Photo by Allison V. Smith.


Checking in with Hail Merry’s Raw-Food Maven, Susan O’Brien

A perspective on the decadent, Dallas-based food line that's celebrating 10 years.

I remember the first Hail Merry treat I ate. This was not long after the raw-food company launched in 2008, and the object of my devouring was a Persian lime tart whose crust was made of almond and coconut flour, and whose filling was silky with cashews and virgin coconut oil. I marveled at the indulgence, how lush and luxuriously rich and decadent it was.

I was following blogs like Emily Von Euw’s blog, This Rawsome Vegan Life, and trying my hand at raw vegan bites involving cacao and peppermint oil. They were good. But this was bliss.

Susan O’Brien, the Dallas-based raw-food maven behind the now wildly successful line of Hail Merry treats began with her own first bite of sorts—a trip to Hawaii that prompted a deeper appreciation for what she began to see as the raw-food link to well-being and nourishment.

Her hippie, dyed-in-the-wool raw-food inspiration was Renee Loux, a raw-food chef whose restaurant on Maui was a place where you could catch visits by Woody Harrelson, Owen Wilson, and other health-conscious celebrities who owned homes on the island. Loux’s version of raw food involved salads and ingredients like goji berries, maca, spirulina, and soaked raw buckwheat groats.

“This notion of a superfood. I’d never heard about it,” says O’Brien. As a birthday gift to herself, at the age of 40, she went raw.

She studied with Santa Monica-based raw chef Juliano Brotman, a master of recreating American classics in a raw-food register, who “massively shifted my whole notion of how you enjoy food to enhance your well-being,” says O’Brien.

She devoured the cookbooks written by plant-based guru Matthew Kinney, whose schools, in Venice, California and elsewhere, are a Mecca for raw-food chefs. “All the original Hail Merry recipes were inspired by Matthew Kinney,” says O’Brien. “And he knows that.”

Meanwhile, O’Brien had attended Parsons School of Design for interior design. A career in interior design for over 15 years, with a focus on lab design (O’Brien has designed labs for the majority of hospitals in the Dallas area), meant that building a 30,000-square-foot kitchen and office space to house her new business was not as daunting as it might have been.

Her mission involved simplifying the crafting of raw foods—the complex, sometimes esoteric, often laborious processes of dehydration, fermentation, and others.

O’Brien’s initial line included raw granola in several flavors, seed crackers (“The almond crackers with rosemary; I’m crazy about those!” she says), kale chips, nut dips, and raw hummus. “All of those showed up on the early days on the shelves.”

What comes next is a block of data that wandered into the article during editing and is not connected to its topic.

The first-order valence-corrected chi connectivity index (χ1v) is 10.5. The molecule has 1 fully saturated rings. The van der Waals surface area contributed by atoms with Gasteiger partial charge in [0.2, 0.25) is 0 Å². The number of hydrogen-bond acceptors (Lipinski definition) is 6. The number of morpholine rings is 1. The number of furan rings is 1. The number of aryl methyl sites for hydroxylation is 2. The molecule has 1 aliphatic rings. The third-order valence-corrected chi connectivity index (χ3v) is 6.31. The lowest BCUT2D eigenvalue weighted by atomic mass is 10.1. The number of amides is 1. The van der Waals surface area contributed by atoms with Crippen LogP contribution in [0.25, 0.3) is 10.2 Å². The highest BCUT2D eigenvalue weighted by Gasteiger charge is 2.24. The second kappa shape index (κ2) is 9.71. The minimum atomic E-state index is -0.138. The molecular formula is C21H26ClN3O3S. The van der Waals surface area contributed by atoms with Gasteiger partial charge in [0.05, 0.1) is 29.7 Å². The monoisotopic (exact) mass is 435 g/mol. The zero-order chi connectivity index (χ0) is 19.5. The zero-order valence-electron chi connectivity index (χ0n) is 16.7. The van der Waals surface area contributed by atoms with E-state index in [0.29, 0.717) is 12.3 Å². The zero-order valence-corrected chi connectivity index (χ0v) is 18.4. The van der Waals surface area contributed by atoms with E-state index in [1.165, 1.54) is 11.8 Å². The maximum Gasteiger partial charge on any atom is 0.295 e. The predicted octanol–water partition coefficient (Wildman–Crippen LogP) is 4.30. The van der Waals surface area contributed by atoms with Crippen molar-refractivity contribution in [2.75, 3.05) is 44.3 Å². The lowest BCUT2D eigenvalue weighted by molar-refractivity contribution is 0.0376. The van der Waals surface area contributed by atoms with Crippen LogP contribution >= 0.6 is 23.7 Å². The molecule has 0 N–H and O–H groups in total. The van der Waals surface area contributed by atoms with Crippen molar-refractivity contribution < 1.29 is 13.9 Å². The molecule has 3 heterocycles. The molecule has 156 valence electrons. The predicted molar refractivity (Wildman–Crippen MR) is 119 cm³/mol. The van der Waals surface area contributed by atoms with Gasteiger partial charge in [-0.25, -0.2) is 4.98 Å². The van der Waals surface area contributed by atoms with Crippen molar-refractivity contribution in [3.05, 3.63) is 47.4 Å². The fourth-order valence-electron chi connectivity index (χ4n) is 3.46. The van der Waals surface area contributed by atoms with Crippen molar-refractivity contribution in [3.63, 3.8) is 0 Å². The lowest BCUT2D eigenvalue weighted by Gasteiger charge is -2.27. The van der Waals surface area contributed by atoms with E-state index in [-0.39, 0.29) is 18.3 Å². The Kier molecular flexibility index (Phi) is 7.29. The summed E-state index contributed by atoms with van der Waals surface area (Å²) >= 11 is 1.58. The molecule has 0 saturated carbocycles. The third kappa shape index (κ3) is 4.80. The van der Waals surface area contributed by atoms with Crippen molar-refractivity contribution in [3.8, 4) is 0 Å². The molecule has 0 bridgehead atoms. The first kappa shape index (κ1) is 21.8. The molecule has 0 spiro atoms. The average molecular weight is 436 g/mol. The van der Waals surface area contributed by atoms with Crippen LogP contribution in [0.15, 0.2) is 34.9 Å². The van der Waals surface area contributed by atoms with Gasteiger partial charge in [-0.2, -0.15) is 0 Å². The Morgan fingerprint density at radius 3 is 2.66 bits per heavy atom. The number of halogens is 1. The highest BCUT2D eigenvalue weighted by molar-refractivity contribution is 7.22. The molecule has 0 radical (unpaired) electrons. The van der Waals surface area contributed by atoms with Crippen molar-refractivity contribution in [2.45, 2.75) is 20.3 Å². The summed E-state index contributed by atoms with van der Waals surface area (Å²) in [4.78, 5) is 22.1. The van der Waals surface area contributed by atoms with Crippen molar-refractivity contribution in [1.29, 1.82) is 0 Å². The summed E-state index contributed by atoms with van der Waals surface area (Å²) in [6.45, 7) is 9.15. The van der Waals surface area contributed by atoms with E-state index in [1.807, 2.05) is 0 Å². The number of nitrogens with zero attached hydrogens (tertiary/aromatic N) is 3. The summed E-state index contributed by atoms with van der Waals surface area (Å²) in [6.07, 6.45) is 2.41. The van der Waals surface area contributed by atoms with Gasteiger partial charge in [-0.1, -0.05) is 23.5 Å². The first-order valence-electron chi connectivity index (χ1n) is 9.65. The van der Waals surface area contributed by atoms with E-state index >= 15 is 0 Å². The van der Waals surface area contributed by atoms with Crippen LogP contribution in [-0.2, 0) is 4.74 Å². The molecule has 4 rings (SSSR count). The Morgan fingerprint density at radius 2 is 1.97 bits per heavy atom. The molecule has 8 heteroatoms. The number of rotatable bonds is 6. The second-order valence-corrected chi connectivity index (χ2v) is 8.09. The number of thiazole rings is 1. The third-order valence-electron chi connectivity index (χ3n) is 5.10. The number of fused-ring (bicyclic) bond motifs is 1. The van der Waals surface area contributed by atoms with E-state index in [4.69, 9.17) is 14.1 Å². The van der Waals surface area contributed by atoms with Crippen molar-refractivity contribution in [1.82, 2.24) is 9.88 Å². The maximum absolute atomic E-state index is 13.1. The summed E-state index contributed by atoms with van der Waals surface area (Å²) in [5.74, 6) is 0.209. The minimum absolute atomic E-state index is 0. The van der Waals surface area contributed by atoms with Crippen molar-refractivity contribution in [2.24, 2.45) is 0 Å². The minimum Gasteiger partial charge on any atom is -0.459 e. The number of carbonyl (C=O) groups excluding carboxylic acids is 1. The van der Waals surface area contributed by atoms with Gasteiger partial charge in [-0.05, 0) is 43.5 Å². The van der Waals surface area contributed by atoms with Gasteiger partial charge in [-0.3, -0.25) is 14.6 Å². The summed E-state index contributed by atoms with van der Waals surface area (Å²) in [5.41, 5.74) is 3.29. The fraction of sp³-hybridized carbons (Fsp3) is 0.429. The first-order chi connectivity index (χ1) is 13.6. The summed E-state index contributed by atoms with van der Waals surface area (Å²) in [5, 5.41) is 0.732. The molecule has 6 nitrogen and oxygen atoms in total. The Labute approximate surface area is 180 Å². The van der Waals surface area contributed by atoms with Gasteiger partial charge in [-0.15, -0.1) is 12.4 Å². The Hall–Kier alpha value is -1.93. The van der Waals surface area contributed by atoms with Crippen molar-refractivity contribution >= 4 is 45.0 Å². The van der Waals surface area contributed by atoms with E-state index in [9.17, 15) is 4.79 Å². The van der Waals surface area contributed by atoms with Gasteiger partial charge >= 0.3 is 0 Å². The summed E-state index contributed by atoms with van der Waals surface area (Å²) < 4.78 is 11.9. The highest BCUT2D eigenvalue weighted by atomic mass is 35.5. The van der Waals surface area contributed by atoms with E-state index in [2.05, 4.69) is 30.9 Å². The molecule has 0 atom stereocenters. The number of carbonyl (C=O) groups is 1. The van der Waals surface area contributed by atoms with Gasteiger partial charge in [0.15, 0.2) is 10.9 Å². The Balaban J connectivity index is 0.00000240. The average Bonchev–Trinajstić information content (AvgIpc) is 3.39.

But the desserts did best. The tarts that made dark chocolate and Meyer lemon and nuts into versions of lemon bars or key lime pie with a sleek, raw twist; and the little raw-coconut macaroons scooped into tiny, decadent mouth-sized mounds.

She’d use Meyer lemon and Persian lime—but no maca, spirulina, or tocos. She might dig it elsewhere, but, for her own company, she says, “I never wanted to get any more exotic than that.”

The arc of Hail Merry’s life as a company goes from $1 million in sales in the first 18 months to a now projected $16 million in 2018. It offers insight into how health-conscious food trends have evolved over ten years–and the wisdom of cross-over appeal.

“We started raw,” says O’Brien. And from there, she’s watched the trends proliferate, all of them applying: the gluten-free craze, and then the paleo wave. (Hail Merry has consistently won awards from Paleo Magazine, including a nomination this year for Best Paleo Company.) O’Brien’s nut-rich treats works for high-fat, low-carb keto diets. And now, the word of the day is plant-based.

“It’s all laddering up,” says O’Brien. “All these tribes are now laddering up to plant-based.”

Meanwhile, O’Brien sees a new generation, reflected in the habits and beliefs of people like her sons in college: “They just eat to save the planet,” she says. “They see the polar ice caps melting and they eat to save the planet. They also want to indulge.” (And have the metabolisms so they can.) Hail Merry’s recent re-branding  tapped into this evolution, moving from a female yogi aesthetic to something that would appeal more broadly and capture the market they’ve amassed. “It’s got a younger, millenial personality,” says O’Brien of the new packaging, that features a Hail Merry tattoo.

The future for Hail Merry, then, lies in  younger consumers, in smaller packages, and in tapping into the desire for on-the-go indulgence. A new line of protein bars will debut soon, too. It’s the latest in from a company that has known how to stay ahead of the curve.

O’Brien ends with a laugh. “You can only do good things when your name is Hail Merry… We like to say, ‘Hail, yes!’ a lot around here.”


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